A Microsoft Garage Project

During my time at Microsoft, I had the unique opportunity to be the Design Lead for My Workspace, a macOS menu bar application that allows for quick access to relevant information from Office365.

Screnshots of the product MyWorkspace app

I helped build My Workspace as a design intern within Microsoft’s innovative Garage program; a 4-month intensive work placement where teams rapidly prototype, validate, and launch new ideas. The program puts together small groups of engineers, PMs, and designers to take an idea all the way from ideation to implementation to production.

The Proposed Problem

The program begins by having senior Microsoft employees pitch high level ideas and key areas that have potential. The problem presented to my team was very open ended; our sponsors wanted us to create a product that helped increase engagement with the Office 365 suite on macOS and to help gain deeper insight into usage behaviours.

Focus, focus, focus

Our first major task as a team was to narrow our focus. We were given a very broad, general problem that could’ve been approached in any number of ways. Through my own research and data provided by our sponsors, I was able narrow our focus to to 4 main features that the research indicated would provide the most value: Outlook Calendar events, OneDrive recent files, an Office 365 app launcher, and access to Office 365 account settings. However, we still needed a way to consolidate these key features in a way that would increase engagement.

Quick access is key

After further discussion and research, we realized that the biggest opportunity among our chosen areas of focus would be to offer something that allowed users to have quick access to their content for these apps. Our users used these apps heavily but the process to launch each and dive straight into their content wasn’t streamlined.

Our solution was to create a menu bar app for macOS that brings together key aspects of of the Office 365 suite in one quick and convenient area. The key features of this app included a quick overview of your upcoming Outlook Calendar meeting, access to most recent OneDrive files, an app launcher for all your Office 365 apps, and easy access to managing Office 365 account/subscriptions.

We kept our focus on quick access so we built a macOS menubar app

While quick access was key we also realized that we shouldn’t replace the functionality of the apps themselves but instead surface enough information to get users started in each app.

Our Process

The Garage program is a fast paced environment and each week we had to make significant progress towards our final product. To succeed in this high intensity environment, we had to establish effective processes and ensure we all communicated well with each other.

With the fast approaching deadlines in mind, my process through the development of the app followed these three steps: 1. Idea generation, 2. Hypothesis testing, and 3. Rapid iteration. This mirrored my regular design process in some ways but with so many tight deadlines there was much more overlap between each stage and required many more cycles of the process. The experience allowed me to focus on key aspects of each stage and prioritize when to come back to smaller details.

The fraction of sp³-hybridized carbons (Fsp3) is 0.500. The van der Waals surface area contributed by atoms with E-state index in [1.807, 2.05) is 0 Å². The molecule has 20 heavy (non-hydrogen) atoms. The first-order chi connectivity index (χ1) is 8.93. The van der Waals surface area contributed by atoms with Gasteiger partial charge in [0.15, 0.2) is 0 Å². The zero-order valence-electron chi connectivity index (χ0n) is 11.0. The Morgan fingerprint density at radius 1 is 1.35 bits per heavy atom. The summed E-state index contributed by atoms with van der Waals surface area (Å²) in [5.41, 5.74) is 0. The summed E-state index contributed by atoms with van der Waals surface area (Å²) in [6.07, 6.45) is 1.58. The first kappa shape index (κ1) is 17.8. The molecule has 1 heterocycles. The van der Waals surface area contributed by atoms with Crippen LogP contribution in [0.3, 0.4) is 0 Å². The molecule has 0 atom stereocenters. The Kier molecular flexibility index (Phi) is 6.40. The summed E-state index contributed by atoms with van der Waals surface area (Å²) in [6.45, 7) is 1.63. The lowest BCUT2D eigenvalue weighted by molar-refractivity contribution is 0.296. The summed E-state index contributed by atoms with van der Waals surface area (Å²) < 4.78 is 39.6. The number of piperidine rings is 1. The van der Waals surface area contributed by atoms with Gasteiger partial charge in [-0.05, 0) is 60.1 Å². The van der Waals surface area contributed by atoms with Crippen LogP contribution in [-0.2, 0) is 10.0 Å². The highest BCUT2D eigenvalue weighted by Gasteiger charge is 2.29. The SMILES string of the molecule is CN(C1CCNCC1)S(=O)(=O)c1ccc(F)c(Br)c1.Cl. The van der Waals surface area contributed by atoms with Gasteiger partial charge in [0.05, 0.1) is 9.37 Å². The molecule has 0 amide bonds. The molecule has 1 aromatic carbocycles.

Re-examining our target audience

After we had decided our focus and laid out an initial approach, I began my first round of user testing where I quickly learned that our proposed feature set did not address the needs two major user groups: students and personal users. I had to take a step back and completely re-examine the research and conduct additional interviews. We pivoted our product’s target audience to business and enterprise users realizing that the greatest opportunity for our product was with them. This new target audience helped our team focus on specific use cases rather than trying to build a one-size-fits-all solution. As the project progressed there were several more constraints that needed to be considered and we continued to adapt them as needed.

A Successful Launch

After many months of iterations, user interviews, team discussions, and late nights, we were able to produce a production quality application. My Workspace was publically launched on September 7, 2017 and is available for download here:


It has since received very positive reception from technology reviewers including websites such as Forbes and The Verge:

My Role as a Design Lead

I had the opportunity to be the UX Design Lead for My Workspace which was both a rewarding and challenging experience that helped me grow significantly as a designer and as a leader. I needed to make informed design and product decisions for our team and since the environment was so fast paced I needed to do so quickly. This taught me to be resourceful, a better communicator, and made me understand in detail the entire development process needed up until a successful launch.

I also needed to contribute to the scope of our features and often needed to recommend which aspects to simplify or remove that weren’t proving to be worth the effort. To do so, I had to have a constant stream of communication with our coaches, program managers, and developers to ensure we were always making the most timely decisions and focusing our efforts on the most critical tasks.

A video showcasing the My Workspace team and our project's process.

I enjoyed my time working at Microsoft on the My Workspace app and have grown as a designer from the experience. I valued learning how to best interact with developers, managing a complex product, and taking an idea fully from ideation to development to launch.